The tech industry has been hit particularly hard by the pandemic and the Great Resignation, leaving organizations facing a dearth of qualified job candidates for more than 1 million openings.
For all US jobs, the number of openings was at a high of 11.5 million at the end of March, according to the US Bureau of Labor Statistics (BLS). Meanwhile, in each of the past six months, more than 4 million people have quit their jobs, according to the agency.
For technology, the talent shortage is even worse. While the national unemployment rate hovers around 3.6%, for the tech industry it’s 2%, according to CompTIA, a nonprofit association for the IT industry and workforce. That's prompted employers throughout the US to step up their search for workers — and to revisit the qualifications (such as a four-year college degree) they require.
Among middle-skilled occupations, the openings that require college degrees are, for the most part, similar to those openings for which no degree is required, according to a recent study by Harvard Business School’s (HBS) Project on Managing the Future of Work and the Burning Glass Institute.
“Jobs do not require four-year college degrees. Employers do,” the study said.
That realization is prompting companies to consider a shift in hiring practices that recognizes the nontraditional paths many have taken to develop technology skills — paths that don’t require a degree.
Businesses, government nix degree requirement
In June 2020 and January 2021, the White House announced limits on the use of educational requirements when hiring IT professionals in favor of a skills-based approach.
Last month, employment site Indeed published the results of a survey of 502 employers across the US on how the pandemic has shaped current recruiting and future plans. The results: the majority of firms surveyed are moving toward a more flexible model of candidate recruiting.
“Gone are the days of unnecessary credentials and aspirational job requirements. Instead, we find employers thinking creatively to consider different types of applicants than in the past — a shift that can benefit everyone,” Indeed said in the report.
Specifically, the Indeed survey found:
Only about one-third of the US adult population has a college degree, which makes it harder for businesses to hire talent, according to research firm IDC. That's exacerbated by the fact many companies began demanding four-year degrees after the Great Recession of 2008-09, when job candidates were plentiful, IDC said in a 2018 report.
Those standards were expected to be lifted as the economy improved. But even as the labor market has tightened, the inflation in college degree requirements has remained.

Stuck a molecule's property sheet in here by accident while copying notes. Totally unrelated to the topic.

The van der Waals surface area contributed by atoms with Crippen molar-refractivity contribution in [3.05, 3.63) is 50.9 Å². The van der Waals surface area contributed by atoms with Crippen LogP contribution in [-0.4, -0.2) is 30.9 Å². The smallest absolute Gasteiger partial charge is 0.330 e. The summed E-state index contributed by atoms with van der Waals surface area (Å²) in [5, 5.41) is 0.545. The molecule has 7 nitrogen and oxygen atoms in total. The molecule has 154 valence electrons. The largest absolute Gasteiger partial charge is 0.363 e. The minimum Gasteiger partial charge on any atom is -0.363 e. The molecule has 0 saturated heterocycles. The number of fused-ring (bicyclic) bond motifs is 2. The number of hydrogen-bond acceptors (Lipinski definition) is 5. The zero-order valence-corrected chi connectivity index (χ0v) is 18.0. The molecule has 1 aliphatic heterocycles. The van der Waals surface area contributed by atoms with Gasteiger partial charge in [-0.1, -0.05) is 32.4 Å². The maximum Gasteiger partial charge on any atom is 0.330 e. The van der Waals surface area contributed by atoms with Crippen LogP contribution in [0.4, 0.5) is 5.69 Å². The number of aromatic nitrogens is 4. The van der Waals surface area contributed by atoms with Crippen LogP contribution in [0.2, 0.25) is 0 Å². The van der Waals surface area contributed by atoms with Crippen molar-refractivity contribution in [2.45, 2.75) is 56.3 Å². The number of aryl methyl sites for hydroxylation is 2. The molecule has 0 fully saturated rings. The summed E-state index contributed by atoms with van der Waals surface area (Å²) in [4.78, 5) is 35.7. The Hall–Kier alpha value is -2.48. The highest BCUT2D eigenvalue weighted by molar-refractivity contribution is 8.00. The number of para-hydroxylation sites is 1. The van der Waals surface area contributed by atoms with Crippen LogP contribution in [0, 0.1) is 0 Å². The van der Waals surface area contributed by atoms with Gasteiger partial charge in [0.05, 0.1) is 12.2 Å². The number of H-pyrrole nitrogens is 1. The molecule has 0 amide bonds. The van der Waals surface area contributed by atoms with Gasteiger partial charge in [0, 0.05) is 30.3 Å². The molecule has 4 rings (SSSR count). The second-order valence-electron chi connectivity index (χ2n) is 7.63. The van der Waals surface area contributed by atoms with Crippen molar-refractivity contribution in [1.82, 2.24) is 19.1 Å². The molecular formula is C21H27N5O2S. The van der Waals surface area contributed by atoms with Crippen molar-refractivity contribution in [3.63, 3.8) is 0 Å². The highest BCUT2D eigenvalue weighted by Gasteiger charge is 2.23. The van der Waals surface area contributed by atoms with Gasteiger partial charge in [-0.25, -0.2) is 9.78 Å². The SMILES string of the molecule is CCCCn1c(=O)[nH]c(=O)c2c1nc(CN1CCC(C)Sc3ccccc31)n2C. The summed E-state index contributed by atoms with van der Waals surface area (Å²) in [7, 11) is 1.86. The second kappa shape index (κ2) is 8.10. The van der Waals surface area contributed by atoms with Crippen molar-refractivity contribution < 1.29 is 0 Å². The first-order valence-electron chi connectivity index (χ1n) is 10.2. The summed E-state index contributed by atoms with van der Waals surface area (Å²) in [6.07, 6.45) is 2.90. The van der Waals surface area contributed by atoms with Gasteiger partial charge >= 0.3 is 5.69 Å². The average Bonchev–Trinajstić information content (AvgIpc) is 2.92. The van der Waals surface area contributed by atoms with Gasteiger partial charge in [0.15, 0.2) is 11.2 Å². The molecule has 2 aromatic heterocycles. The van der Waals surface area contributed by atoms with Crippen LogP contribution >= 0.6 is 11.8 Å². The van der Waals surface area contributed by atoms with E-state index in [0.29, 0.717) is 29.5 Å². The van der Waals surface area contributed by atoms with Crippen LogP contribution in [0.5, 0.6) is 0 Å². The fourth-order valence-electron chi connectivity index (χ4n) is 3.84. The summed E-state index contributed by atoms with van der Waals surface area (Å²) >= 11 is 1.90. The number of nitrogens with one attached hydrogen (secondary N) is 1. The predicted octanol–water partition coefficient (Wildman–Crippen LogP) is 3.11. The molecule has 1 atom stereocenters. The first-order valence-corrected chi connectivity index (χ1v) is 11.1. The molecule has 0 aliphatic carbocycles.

Unless a company sets up an internal development program on certifications as career milestones, it’s difficult to identify which ones help make a candidate “otherwise qualified,” according to Cushing Anderson, an IDC vice president in HR research.
There’s little risk in bypassing degree requirements in favor of skills-based candidates, but corporate hiring teams are rewarded for being “risk averse,” or presenting only the best qualified candidates on paper to the hiring manager, according to Anderson.
“The problem is most job postings today still contain a long list of requirements, which can turn away potential job seekers, especially those from nontraditional backgrounds," Jamie Kohn, a research director in Gartner’s Human Resource practice said via email. “Looking ahead, the most successful companies aren’t just reducing requirements — they’re building relationships with alternate training programs to signal their interest to candidates early on."
Some employers are already resetting requirements in a variety of roles, dropping “four-year degree” from many middle-skill and even some higher-skill postings, according to a study by Harvard Business School (HBS) and Burning Glass Institute earlier this year. And while the COVID-19 pandemic accelerated the process, that reset began before the crisis — and is likely to continue.
Skills-based hiring opens the doors to opportunities
Studies have found that when employers drop degree requirements in job postings, they become more specific about skills, spelling out the soft skills that may have been assumed to come with a college education, such as writing, communication, and being detail-oriented.